Nicolas Hoffmann

Conference: Atlanta Graduate Student Conference in US History at Emory University

For all those interested in coming to watch me speak. I will be at Emory University at the Atlanta Graduate Student Conference in US History on Friday 11/15 at 2 pm.

Guest Post on Tropics of Meta: Dog Days Classics: Hunter S. Thompson’s Fear and Loathing in Las Vegas

I know this quote is probably not the ontological narrative or historiographical prose you expect to see at the beginning of one of these posts.  My passion is cultural and intellectual history, but when I developed this interest as an undergrad, I pictured writing about the history of Christmas and Superheroes as a concept. So my when my Masters was filled with the overwhelming sinking feeling of nature of being introduced to Michel Foucault, Hayden White, Jürgen Habermas, Eric Hobsbawm, Benedict Anderson, Judith Butler, et al, I felt overwhelmed, like I started to lose touch with the history I so enjoyed. As a teacher at heart, I see the cultural narrative in the zeitgeist of poetry and song. For me, there is more about the working class struggle and drive for success in Arthur Miller’s Death of a Salesman than in Max Weber’s Protestant Work Ethic and the Spirit of Capitalism.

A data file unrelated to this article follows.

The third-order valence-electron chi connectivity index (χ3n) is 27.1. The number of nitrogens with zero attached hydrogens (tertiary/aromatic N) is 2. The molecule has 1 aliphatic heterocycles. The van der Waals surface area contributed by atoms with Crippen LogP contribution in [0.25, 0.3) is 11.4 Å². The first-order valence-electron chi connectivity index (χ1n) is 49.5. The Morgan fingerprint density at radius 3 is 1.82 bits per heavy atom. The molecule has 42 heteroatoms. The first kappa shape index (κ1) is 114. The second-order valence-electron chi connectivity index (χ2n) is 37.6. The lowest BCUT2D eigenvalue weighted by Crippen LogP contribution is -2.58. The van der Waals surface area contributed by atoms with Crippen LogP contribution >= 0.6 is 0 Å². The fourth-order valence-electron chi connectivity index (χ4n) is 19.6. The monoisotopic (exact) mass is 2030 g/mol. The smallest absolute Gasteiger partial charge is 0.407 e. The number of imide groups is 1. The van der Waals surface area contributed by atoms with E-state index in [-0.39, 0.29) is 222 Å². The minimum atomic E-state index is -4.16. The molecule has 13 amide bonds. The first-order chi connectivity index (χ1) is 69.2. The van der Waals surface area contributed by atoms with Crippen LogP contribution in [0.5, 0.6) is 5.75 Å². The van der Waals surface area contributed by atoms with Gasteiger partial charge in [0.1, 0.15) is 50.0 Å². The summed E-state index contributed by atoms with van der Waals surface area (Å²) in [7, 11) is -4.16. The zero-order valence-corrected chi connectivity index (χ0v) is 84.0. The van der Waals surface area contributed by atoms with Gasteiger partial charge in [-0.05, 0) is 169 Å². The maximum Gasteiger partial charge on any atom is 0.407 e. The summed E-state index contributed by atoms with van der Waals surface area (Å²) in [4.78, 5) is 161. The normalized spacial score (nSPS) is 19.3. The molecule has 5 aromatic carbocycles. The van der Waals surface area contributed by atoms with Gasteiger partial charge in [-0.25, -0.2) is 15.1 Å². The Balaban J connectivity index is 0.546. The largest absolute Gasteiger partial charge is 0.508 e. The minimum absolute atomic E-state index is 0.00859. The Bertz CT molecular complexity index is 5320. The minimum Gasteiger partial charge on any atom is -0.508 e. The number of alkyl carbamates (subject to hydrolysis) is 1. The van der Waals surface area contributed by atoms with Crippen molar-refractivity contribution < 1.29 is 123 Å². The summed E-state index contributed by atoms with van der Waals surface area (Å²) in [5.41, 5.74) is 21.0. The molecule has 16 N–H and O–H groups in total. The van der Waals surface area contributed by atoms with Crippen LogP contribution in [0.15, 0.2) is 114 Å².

To read the rest, check out the article here.